It has been branded “human cockfighting” by US Senator John McCain and bloodlust unbound by its critics, but mixed martial arts (MMA) has evolved from “no holds barred” brawls to become one of the world’s fastest growing sports.
Popularized by the Ultimate Fighting Championship (UFC) in the US, MMA is a fusion of fight styles that melds the stunning strikes of boxing and muay thai, the sleek submissions of Brazilian jiu-jitsu and the devastating power of wrestling.
It has fought hard to gain credibility, regulatory backing and global appeal by introducing a comprehensive list of rules, stringent doping procedures and embarking on an educational campaign to win hearts and minds.
Now sanctioned in more than 40 US states, the sport is experiencing explosive growth in viewership and participation. Its top athletes are winning mainstream recognition, hefty salaries and lucrative sponsorship deals.
George St-Pierre, the UFC’s welterweight champion, inked a multi-year deal with sports apparel maker Under Armour Inc last month and earlier this year became the first MMA fighter to sign with Gatorade.
MMA gyms are springing up worldwide and the UFC is staging events in Europe, Canada and Australia.
Chatri Sityodtong, managing director at the new Evolve Academy in Singapore, said that MMA’s massive growth lay in a primal fascination with combat — “a reflection on humanity, the caveman instinct.”
However, it did not deserve its reputation for violence, he said.
“This is the greatest misconception about the sport of MMA,” said Chatri. “If it was such a violent, dangerous sport the safety record should be worse than boxing .... worse than skydiving, worse than all these other adrenaline sports. Yet it’s safer.”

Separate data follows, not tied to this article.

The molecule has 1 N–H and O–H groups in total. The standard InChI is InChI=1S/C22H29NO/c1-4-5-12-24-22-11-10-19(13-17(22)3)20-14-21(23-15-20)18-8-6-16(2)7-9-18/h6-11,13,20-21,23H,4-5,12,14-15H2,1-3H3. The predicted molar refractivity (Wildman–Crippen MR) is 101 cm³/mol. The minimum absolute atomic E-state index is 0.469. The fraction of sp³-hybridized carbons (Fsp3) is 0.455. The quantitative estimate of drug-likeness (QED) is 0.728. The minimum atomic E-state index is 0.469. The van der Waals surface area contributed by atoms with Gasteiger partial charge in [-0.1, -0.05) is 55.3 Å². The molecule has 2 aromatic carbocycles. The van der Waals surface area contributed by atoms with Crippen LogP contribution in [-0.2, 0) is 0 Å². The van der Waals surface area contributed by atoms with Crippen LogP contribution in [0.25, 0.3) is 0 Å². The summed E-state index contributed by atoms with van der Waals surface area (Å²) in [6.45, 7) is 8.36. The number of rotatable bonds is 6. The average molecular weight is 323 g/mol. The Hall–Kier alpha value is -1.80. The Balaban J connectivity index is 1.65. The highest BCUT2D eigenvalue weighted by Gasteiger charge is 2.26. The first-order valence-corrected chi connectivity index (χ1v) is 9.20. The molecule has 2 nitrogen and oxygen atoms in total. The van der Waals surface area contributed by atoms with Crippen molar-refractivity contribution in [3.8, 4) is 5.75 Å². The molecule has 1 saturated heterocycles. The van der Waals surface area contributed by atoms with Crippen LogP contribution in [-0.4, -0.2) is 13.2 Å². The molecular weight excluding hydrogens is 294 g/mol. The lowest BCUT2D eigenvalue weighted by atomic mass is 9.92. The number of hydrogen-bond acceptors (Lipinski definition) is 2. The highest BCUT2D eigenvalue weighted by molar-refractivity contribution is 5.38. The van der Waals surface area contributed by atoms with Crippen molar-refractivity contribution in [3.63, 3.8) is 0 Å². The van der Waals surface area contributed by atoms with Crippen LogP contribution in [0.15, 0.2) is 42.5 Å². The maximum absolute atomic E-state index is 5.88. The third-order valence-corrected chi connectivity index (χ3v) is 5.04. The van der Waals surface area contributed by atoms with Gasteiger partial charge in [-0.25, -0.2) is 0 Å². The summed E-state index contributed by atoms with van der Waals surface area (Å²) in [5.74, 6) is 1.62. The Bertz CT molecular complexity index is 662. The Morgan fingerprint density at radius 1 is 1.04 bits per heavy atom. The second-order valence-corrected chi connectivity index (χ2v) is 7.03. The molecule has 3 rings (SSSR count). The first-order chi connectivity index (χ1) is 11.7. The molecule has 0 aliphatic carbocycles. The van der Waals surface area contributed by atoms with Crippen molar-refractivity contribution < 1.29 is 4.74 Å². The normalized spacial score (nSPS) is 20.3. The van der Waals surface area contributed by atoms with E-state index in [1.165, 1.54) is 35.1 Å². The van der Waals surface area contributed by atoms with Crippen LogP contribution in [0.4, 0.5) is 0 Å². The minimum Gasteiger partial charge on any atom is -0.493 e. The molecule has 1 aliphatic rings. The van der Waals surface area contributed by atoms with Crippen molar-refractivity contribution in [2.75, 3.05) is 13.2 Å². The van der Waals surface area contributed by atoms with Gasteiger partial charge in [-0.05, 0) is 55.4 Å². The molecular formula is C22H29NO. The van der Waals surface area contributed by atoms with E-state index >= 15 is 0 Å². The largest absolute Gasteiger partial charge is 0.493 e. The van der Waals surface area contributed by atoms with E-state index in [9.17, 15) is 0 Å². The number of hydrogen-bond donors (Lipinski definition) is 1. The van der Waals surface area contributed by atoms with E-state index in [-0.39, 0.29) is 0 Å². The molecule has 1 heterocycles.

While boxing has a far longer history, the “sweet science” has a much poorer safety record, with studies in the Journal of Combative Sport putting the number of ring-related deaths at more than 10 per year worldwide.
The death of Sam Vasquez in 2007, however, is the only fatality from a sanctioned MMA bout in North America, though there have been three other deaths in Mexico, South Korea and Ukraine.
The condition dementia pugilistica, also known as “punch-drunk syndrome,” is another health risk for career boxers and is caused by repeated dazing blows to the head, resulting in memory, speech and coordination problems.
Chatri said since MMA fights are shorter (three to five rounds) and much of the action takes place on the mat, the potential for permanent damage to the brain is far less than in boxing, where fighters can be “pounded in the head for 12 rounds.”
World Boxing Council chief Jose Sulaiman told reporters in a previous interview: “[MMA] is fed to those fans who like aggression, blood and illegality. They are not boxing fans. Boxing fans have class.”
Thai Chatri, who trained at the world-renowned Sityodtong muay thai gym growing up and holds an MBA from Harvard Business School, pointed to the numerous former Olympians who have switched to MMA as an example of the sport’s growth and safety.
Chatri said MMA was primed to take off in Asia after having become the third most watched sport in the US, although other sources suggested the figure referred to viewers within the male 18-to-34-year-old demographic.
“We blew through our three-year financial goals in three months, so there’s strong interest in Singapore,” he said. “We are at the beginning of the MMA revolution in Asia.”
That “revolution” will take a step forward next year with the launch of “Martial Combat,” a series of MMA events to be broadcast across Asia by ESPN Star Sports (ESS) and staged at Singapore’s S$6.59 billion (US$4.69 billion) Resorts World Sentosa. The first event is scheduled for May 14 and May 15.
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